Ankle Sprains: 101

How Ankle Sprains Happen

It is a normal day. You are thinking about a hundred different thoughts at once, unfortunately one of those thoughts is not about where or how your foot is going to land on the ground. BAM, POP, now you mis-stepped and have rolled your ankle. Now the usually simple act of taking consecutive steps, a necessary part of walking, is out of the question due to the excruciating pain coming from your ankle. This is a familiar story for too many people and can occur in a lot of different circumstances ranging from the sports arena, city street, trail, or home staircase. Unfortunately, people who have hurt their ankle before, often feel long lasting residual effects from the injury. These include pain with activity, painful ranges of motion, a feeling of instability, and an increased chance of re-injury. The following will discuss the different types of ankle sprains, optimal first aid care, and the progressive rehabilitative exercises needed to completely heal from the injury.

Types of Ankle Sprains

Ankle sprains most often fit into two different categories; inversion where foot is twisted inward and eversion where your foot is twisted outwards. Inversion sprains tend to be the most common. The term sprain refers to an overstretching of the joint capsule and/or ligaments surrounding a joint. This overstretching results in the tearing of some, the amount depending on severity of the stretch, of the fibers of the joint capsule and/or ligament. Think of your ligaments, joint capsules, and muscles as being like a rope with many different individual strands woven together to make one strong structure. Often times a sprain will be associated with an overstretching and tearing of muscle or tendon that surrounds the joint, this is known as a strain.

The “PRICE” of Ankle Sprains

Sprains and strains result in swelling, inflammation, and muscle spasms. Limiting the extent of these undesired symptoms from the injury is the goal of first aid care. Remember the acronym “PRICE.” The first parts are “protect” and “rest,” limit your weight bearing activities and use a brace if there is a lot of swelling around the ankle or if it feels unstable. Next is “ice,” this will help limit the amount of the inflammation and swelling. Do not use heat as it will exacerbate the swelling and inflammation. Ice packs, ice massages, and an ice bucket to fully immerge the ankle are all good options and vary as far as application times and frequencies. Next is “compression,” use a wrap or some braces will work to provide gentle compression around the ankle. Finally is “elevation,” as often as possible lay or sit in a way that will allow your ankle to be higher than your heart. This will use gravity to help drain any swelling and inflammation that has accumulated out of the ankle.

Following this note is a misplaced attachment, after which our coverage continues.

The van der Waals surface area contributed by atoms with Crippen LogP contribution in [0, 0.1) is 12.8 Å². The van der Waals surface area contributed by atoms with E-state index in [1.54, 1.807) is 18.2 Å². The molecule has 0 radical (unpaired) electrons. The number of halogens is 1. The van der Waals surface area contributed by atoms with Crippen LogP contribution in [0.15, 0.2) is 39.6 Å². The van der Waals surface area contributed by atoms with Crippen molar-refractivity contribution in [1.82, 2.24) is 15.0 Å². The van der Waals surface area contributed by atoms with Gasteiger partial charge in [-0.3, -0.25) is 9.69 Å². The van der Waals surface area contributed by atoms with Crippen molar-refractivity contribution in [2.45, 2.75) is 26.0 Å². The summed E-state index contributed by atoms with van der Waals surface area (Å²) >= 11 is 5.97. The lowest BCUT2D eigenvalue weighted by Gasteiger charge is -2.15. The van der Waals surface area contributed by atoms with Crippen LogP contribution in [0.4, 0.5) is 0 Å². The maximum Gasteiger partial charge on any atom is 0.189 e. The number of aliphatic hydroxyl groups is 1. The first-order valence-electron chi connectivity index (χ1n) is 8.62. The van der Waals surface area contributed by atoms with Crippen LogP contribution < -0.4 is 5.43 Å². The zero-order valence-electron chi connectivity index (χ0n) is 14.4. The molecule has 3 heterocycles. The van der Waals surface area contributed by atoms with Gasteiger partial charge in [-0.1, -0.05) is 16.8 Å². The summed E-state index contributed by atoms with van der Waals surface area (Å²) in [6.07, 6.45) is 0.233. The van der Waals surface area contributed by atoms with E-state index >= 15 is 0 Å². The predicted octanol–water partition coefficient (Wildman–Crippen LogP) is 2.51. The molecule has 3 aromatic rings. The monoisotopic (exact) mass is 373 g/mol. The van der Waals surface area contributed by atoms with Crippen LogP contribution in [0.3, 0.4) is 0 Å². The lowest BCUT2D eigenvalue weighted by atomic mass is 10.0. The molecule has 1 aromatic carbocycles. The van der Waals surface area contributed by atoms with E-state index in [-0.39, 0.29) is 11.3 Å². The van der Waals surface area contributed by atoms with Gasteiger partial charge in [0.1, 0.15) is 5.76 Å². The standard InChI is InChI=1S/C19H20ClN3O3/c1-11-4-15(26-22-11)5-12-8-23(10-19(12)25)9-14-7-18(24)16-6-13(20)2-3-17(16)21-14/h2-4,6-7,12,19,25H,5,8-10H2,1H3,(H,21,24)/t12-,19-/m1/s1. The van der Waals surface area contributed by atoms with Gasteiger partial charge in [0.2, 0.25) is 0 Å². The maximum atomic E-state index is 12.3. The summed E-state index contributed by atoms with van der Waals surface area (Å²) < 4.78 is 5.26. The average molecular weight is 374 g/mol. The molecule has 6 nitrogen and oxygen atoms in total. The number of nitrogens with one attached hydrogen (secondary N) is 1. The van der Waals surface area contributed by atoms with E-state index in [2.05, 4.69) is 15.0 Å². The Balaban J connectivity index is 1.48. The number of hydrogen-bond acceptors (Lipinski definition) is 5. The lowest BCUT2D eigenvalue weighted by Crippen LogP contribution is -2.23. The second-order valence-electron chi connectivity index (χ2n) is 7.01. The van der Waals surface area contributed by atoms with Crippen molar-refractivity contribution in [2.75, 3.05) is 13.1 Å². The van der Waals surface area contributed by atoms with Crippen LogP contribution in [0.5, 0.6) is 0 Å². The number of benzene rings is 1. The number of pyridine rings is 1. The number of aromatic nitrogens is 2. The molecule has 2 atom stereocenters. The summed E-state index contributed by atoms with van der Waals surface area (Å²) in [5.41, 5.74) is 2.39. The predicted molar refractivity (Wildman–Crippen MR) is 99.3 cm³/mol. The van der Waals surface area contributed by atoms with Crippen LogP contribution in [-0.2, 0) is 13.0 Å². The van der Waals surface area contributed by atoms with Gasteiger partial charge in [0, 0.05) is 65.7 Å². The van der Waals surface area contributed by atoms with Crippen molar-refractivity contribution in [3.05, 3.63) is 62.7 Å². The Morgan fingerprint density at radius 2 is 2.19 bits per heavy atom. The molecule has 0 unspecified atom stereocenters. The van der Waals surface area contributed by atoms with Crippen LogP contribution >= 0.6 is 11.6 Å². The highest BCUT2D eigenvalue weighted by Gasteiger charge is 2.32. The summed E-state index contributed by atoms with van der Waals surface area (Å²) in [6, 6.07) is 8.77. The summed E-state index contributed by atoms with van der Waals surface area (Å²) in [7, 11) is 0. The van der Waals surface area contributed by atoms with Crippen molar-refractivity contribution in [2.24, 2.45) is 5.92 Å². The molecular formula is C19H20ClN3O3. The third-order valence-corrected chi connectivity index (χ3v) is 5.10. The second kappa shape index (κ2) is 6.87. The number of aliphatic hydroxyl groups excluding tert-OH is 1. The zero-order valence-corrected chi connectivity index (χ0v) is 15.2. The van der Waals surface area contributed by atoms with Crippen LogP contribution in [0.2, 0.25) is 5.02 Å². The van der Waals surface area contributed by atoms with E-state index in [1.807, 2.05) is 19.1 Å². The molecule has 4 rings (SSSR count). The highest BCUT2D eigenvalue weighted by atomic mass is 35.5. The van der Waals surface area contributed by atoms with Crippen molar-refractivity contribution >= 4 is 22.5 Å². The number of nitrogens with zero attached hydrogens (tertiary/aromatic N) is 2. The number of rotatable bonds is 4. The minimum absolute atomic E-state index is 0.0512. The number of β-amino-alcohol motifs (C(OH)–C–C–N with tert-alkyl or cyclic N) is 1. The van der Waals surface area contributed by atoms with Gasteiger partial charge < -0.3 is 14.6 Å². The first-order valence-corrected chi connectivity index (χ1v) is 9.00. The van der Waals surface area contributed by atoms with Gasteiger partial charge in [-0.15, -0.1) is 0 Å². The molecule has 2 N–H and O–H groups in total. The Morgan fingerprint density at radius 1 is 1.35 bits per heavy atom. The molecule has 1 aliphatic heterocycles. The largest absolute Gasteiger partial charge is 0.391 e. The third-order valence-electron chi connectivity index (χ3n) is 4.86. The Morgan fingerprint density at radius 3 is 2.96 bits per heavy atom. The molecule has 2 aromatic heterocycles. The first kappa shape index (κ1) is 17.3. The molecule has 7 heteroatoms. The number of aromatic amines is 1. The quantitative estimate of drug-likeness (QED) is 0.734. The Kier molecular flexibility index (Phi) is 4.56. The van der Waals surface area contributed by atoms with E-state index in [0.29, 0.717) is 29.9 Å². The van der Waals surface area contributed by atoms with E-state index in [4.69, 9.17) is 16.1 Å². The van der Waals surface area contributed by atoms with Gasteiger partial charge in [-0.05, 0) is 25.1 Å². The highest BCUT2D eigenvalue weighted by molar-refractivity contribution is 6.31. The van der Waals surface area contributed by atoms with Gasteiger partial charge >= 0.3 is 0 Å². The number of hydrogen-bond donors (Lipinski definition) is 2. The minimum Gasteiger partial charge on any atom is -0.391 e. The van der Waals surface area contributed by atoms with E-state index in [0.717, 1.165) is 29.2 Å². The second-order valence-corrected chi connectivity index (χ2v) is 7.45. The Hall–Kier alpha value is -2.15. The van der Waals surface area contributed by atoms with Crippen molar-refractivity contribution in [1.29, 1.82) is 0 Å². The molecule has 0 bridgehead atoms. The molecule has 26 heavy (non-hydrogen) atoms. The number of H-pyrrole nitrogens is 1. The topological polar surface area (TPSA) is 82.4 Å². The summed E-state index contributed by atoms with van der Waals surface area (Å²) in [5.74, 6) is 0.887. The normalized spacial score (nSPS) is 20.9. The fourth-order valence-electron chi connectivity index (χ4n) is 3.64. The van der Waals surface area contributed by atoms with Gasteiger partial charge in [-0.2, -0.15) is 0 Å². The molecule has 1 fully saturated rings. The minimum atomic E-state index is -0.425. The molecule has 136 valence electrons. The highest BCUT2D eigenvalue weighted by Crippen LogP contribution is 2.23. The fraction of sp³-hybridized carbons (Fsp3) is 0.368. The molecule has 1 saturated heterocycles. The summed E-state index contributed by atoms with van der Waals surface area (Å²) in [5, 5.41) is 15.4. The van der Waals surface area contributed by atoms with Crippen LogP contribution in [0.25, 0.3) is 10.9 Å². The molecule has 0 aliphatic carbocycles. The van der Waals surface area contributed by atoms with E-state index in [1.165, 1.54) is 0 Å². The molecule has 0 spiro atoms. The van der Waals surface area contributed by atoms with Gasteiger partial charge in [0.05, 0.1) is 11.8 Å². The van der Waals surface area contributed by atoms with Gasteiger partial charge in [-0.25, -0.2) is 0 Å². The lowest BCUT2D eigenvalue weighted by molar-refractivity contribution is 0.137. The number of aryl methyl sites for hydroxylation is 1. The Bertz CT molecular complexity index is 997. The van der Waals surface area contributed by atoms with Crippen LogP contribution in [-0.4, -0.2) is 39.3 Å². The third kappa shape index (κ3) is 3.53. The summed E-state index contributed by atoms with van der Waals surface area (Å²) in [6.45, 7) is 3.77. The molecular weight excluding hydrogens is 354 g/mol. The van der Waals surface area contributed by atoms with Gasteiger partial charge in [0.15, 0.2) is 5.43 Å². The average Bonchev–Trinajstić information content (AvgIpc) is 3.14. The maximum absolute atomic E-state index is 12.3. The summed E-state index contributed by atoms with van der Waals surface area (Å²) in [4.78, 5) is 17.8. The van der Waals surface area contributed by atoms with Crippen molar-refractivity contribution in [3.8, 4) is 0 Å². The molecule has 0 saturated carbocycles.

Treatment of Ankle Sprains

First aid is important and will help you feel better much faster, if you are able to avoid letting the swelling, inflammation, and muscle spasms from getting out of control. However, to prevent future complications more work is likely needed. Rehabilitative exercises can be started within the same day of the initial injury but all exercises should not be performed before the body is ready for them. The first goal is to restore full active range of motion to the ankle joint. A popular exercise is to write the alphabet in the air using your ankle to perform the movements, both lower or upper case letters work. Once the range of motion of your injured ankle is equal to about 90 percent of the uninjured ankles range of motion, you are now ready to begin some strengthening exercises. These exercises will focus on restoring your balance and proprioception, the bodies ability to know where it is in space. They are as simple as standing on one leg. Start with your eyes open, you feel the muscles around your ankle twitching and working hard to try and keep you upright. As this becomes easier challenge yourself by closing your eyes or standing on an uneven surface such as a balance trainer. This is an important step of the rehab process because these muscles become weak from the injury and strength is needed in the muscles around the ankle to provide the stability needed to avoid future ankle sprains or rolls. A lot of recent research has shown balance training to be more effective than bracing to prevent future injury.

We have discussed the ankle sprains, the first aid to be performed in case of injury, and the rehabilitation protocol needed to fully heal from the injury. These injuries are common and the recurrence is far too common. Knowing what to do to promote healing is important but without follow through it doesn’t really help. So make sure to take care of your injuries. There are many professionals such as chiropractic physicians, physical therapists, and athletic trainers that are experts on this subject and working with them will help speed up your recovery and make sure that it is as optimal as possible. If you need help or have any questions the employees of Milwaukie Spine and Sport would be happy to help.  

Jordan Wilde
Jordan WildeChiropractor